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Etiology, Diagnosis, and Management of Uterine Leiomyomas


  • Kate E. Rice MS, WHNP, RN,

  • Jenny R. Secrist MS, WHNP, RN,

  • Elizabeth L. Woodrow MS, WHNP, RN,

  • Laura M. Hallock MS, WHNP, RN,

  • Jeremy L. Neal CNM, PhD, RN

Jeremy L. Neal, CNM, PhD, RN, The Ohio State University, 1585 Neil Avenue, Columbus, OH 43210-1289. E-mail:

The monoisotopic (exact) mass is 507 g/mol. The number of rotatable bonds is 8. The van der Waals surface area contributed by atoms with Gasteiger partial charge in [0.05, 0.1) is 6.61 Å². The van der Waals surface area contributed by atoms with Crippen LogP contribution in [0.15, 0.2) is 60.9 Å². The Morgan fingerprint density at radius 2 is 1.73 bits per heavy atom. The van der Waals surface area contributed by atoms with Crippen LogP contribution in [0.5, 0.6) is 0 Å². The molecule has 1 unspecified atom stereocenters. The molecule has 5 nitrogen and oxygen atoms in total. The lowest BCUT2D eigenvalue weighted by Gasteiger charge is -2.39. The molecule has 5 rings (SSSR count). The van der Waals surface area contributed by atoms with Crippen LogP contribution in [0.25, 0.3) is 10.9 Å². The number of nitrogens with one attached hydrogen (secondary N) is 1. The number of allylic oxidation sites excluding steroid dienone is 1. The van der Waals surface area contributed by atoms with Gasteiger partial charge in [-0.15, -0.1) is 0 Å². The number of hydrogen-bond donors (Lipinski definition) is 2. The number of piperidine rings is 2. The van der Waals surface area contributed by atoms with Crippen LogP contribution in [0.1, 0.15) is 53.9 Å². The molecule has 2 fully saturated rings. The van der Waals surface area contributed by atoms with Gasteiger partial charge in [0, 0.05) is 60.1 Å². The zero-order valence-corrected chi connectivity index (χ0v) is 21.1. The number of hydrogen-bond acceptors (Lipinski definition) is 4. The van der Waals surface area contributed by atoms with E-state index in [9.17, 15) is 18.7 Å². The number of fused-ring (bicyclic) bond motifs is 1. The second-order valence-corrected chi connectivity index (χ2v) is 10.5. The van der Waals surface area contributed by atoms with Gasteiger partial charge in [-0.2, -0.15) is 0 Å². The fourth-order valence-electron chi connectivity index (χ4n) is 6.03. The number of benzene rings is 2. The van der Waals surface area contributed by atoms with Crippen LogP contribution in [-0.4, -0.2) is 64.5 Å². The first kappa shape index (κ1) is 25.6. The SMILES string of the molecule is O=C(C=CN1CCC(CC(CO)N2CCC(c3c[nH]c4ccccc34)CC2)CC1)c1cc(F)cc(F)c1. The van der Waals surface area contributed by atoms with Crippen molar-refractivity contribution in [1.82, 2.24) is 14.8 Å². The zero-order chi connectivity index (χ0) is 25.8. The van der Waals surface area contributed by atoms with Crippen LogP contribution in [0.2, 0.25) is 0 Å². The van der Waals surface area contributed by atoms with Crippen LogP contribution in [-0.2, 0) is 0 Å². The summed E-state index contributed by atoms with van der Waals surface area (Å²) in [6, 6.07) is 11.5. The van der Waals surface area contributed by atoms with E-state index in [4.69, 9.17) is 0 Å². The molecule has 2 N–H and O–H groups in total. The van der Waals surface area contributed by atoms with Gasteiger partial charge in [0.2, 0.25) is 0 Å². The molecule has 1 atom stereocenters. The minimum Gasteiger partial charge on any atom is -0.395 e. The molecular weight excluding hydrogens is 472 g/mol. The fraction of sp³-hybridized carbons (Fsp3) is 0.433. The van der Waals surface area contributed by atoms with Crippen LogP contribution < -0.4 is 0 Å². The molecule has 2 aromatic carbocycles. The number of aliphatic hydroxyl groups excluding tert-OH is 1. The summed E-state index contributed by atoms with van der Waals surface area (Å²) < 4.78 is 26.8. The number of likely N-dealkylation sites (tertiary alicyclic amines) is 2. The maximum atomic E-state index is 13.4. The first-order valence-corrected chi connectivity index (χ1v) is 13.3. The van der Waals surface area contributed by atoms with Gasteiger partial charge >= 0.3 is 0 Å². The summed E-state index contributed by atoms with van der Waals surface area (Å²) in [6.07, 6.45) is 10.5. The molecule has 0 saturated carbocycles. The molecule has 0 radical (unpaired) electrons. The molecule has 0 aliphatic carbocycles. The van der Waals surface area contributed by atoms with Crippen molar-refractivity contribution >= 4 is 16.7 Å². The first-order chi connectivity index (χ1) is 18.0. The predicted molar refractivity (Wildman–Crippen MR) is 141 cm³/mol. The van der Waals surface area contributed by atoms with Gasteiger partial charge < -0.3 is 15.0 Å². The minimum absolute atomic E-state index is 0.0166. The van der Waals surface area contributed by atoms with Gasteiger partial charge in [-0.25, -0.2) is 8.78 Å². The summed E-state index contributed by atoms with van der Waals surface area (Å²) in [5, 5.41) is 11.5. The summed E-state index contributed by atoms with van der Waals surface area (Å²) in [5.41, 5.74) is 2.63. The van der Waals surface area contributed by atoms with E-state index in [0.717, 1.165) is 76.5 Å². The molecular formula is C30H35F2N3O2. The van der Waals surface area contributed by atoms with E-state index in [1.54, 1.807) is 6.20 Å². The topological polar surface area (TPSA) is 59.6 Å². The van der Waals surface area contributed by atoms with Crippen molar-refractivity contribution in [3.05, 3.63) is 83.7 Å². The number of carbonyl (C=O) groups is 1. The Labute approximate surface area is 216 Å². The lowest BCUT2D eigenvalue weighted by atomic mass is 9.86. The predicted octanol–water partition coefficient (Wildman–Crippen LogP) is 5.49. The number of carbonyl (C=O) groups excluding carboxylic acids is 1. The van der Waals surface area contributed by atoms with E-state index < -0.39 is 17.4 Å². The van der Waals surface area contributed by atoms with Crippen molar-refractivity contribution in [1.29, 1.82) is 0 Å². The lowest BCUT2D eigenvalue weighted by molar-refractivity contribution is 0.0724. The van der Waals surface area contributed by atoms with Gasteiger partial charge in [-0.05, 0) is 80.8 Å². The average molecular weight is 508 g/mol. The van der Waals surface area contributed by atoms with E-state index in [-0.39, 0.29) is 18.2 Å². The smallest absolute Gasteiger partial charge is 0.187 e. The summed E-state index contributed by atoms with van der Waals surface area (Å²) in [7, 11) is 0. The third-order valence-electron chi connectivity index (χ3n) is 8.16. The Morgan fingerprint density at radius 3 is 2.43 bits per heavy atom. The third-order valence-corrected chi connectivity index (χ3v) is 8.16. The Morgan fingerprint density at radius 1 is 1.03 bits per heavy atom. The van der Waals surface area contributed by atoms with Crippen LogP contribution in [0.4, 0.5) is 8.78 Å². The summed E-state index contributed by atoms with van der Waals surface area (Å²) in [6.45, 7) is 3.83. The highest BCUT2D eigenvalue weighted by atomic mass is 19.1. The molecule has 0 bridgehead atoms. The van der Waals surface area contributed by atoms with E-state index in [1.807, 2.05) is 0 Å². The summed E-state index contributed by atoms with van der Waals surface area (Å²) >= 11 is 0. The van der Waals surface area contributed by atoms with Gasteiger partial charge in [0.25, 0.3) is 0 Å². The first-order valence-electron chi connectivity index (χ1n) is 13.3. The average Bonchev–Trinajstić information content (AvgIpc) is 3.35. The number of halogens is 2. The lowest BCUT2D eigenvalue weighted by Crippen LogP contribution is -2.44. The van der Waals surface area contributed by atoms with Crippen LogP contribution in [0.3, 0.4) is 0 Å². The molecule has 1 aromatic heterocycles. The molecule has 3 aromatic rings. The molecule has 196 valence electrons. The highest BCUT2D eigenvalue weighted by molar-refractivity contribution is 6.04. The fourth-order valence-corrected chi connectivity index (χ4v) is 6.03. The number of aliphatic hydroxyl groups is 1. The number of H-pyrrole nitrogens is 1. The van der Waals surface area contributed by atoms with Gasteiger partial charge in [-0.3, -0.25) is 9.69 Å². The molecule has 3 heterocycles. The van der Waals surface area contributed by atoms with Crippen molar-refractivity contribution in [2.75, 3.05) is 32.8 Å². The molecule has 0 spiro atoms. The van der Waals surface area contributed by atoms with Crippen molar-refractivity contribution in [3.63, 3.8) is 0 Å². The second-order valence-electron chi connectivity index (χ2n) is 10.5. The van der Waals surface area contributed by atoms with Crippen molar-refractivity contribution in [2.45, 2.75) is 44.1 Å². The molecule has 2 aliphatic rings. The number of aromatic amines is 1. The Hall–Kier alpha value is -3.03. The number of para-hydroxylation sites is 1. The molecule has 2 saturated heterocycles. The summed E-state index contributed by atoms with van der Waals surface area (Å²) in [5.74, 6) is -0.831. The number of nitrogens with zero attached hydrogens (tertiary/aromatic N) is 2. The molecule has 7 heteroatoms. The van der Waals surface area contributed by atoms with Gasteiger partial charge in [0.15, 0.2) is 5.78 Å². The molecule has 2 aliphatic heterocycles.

Uterine leiomyomas are the most common benign gynecologic tumors. While the true etiology of leiomyomas remains unknown, their origin is thought to be multifactorial including genetic, hormonal, and tissue growth factor variations. Leiomyomas are predominantly found in women of reproductive age and are the leading indication for hysterectomy worldwide. Menstrual irregularities, pain, and fertility difficulties may arise from leiomyoma presence, although many women remain asymptomatic. Diagnosis can be made via ultrasound or magnetic resonance imaging, when precise mapping of the tissue is needed. Many treatment options are available ranging from surgical to medical and should be chosen depending on symptom severity, number and size of leiomyomas, patient age, fertility desires, and patient preferences. The objective of this article is to present a practical clinical perspective on uterine leiomyomas and an overview of contemporary treatment options.